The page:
No problem is a problem!

Why “No Problem” is a Problem

How many times a day does someone say to you, “no problem?” How many times do you say it yourself?

“No problem,” and its cousin, “no worries,” have become part of our lexicon. The idiom has earned a spot on Wikipedia. There was even a movie with a title track, both named “No Problem”.

The phrase is a double negative that is meant to convey a positive message. It also implies the existence of a problem that is being excused by the speaker. Why would you dilute a positive message with negative words or a negative inference? Why not instead convey your positive message with positive words, such as:

  • “Sure thing.”
  • “Of course.”
  • “Anytime.”
  • “You’re welcome.”
  • Or my personal favorite, “my pleasure?”

I have made a conscious decision not to say “no problem” or “no worries,” and I have asked our team to do the same. How about you?

5 thoughts on “Why “No Problem” is a Problem

  1. I had never thought of these expressions like this. And I say “no problem” all the time! Time to change my response.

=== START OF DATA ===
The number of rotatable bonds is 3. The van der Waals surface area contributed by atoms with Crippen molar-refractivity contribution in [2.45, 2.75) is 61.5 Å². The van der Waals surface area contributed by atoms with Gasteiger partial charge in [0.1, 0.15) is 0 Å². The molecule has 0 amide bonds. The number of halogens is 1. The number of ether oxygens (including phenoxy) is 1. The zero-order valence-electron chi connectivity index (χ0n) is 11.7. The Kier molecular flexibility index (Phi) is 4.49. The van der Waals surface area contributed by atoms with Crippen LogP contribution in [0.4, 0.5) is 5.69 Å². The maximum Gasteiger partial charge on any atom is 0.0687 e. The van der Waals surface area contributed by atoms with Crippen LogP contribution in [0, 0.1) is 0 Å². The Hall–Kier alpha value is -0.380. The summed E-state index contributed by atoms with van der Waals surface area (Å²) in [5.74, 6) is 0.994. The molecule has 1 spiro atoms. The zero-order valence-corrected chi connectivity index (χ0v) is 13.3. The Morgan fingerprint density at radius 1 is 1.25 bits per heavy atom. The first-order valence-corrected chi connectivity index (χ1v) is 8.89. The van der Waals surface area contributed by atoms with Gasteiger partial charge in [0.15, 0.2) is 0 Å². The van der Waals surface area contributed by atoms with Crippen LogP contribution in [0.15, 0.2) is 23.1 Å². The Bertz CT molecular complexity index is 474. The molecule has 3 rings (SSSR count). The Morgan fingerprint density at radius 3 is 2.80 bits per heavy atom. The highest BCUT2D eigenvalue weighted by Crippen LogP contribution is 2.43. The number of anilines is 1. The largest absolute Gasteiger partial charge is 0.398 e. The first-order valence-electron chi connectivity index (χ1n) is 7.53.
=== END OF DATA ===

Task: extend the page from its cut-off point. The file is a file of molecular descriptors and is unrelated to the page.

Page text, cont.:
2. I use “no problem” on a regular basis, but I’ll see if I can make the switch to “sure thing.” :)

  3. Here’s the one I like to hear: “I got you covered.” I have a co-worker who says that to me and SHE MEANS IT. That is far more positive than “no problem”.

    Plus, I like words and using a double negative is a no-no. (See what I did there?)

  4. ♥…in #NonViolentCommunication, being able to receive a Gratitude, with the same care it was given, is what I call, completing the #CircleOfLove (where half of the circle is giving, & the other half, is receiving)

    Examples:
    (1) I’m Grateful to hear that, I’m glad I could Contribute!
    (2) I’m Thrilled, that something I did, created Joy for you!
    (3) I receive your Verbal gift, with the Beauty it was given!
    (4) I’m Happy I could Help! ;-)

    LMK, if you found any of this helpful, @Ucla444?

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